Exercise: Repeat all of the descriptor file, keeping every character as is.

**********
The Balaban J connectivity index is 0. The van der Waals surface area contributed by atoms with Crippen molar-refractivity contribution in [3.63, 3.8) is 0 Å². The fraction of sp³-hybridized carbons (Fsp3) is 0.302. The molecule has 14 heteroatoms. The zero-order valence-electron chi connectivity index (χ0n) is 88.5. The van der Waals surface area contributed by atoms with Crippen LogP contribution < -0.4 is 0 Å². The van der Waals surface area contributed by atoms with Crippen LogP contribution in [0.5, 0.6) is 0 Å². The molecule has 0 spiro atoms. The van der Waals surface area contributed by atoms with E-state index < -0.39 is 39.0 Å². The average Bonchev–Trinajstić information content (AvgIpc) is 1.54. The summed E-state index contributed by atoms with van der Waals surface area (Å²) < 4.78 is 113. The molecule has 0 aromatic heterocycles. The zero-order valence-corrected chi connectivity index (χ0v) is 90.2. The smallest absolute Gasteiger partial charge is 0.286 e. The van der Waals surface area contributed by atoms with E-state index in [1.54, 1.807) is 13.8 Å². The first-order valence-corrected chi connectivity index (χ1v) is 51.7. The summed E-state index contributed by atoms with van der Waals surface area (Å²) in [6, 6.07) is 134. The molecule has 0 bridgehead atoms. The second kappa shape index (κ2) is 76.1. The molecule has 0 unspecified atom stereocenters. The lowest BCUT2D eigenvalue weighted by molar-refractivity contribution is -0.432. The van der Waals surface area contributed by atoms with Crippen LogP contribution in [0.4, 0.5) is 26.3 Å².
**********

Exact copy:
The Balaban J connectivity index is 0. The van der Waals surface area contributed by atoms with Crippen molar-refractivity contribution in [3.63, 3.8) is 0 Å². The fraction of sp³-hybridized carbons (Fsp3) is 0.302. The molecule has 14 heteroatoms. The zero-order valence-electron chi connectivity index (χ0n) is 88.5. The van der Waals surface area contributed by atoms with Crippen LogP contribution < -0.4 is 0 Å². The van der Waals surface area contributed by atoms with Crippen LogP contribution in [0.5, 0.6) is 0 Å². The molecule has 0 spiro atoms. The van der Waals surface area contributed by atoms with E-state index < -0.39 is 39.0 Å². The average Bonchev–Trinajstić information content (AvgIpc) is 1.54. The summed E-state index contributed by atoms with van der Waals surface area (Å²) < 4.78 is 113. The molecule has 0 aromatic heterocycles. The zero-order valence-corrected chi connectivity index (χ0v) is 90.2. The smallest absolute Gasteiger partial charge is 0.286 e. The van der Waals surface area contributed by atoms with E-state index in [1.54, 1.807) is 13.8 Å². The first-order valence-corrected chi connectivity index (χ1v) is 51.7. The summed E-state index contributed by atoms with van der Waals surface area (Å²) in [6, 6.07) is 134. The molecule has 0 bridgehead atoms. The second kappa shape index (κ2) is 76.1. The molecule has 0 unspecified atom stereocenters. The lowest BCUT2D eigenvalue weighted by molar-refractivity contribution is -0.432. The van der Waals surface area contributed by atoms with Crippen LogP contribution in [0.4, 0.5) is 26.3 Å².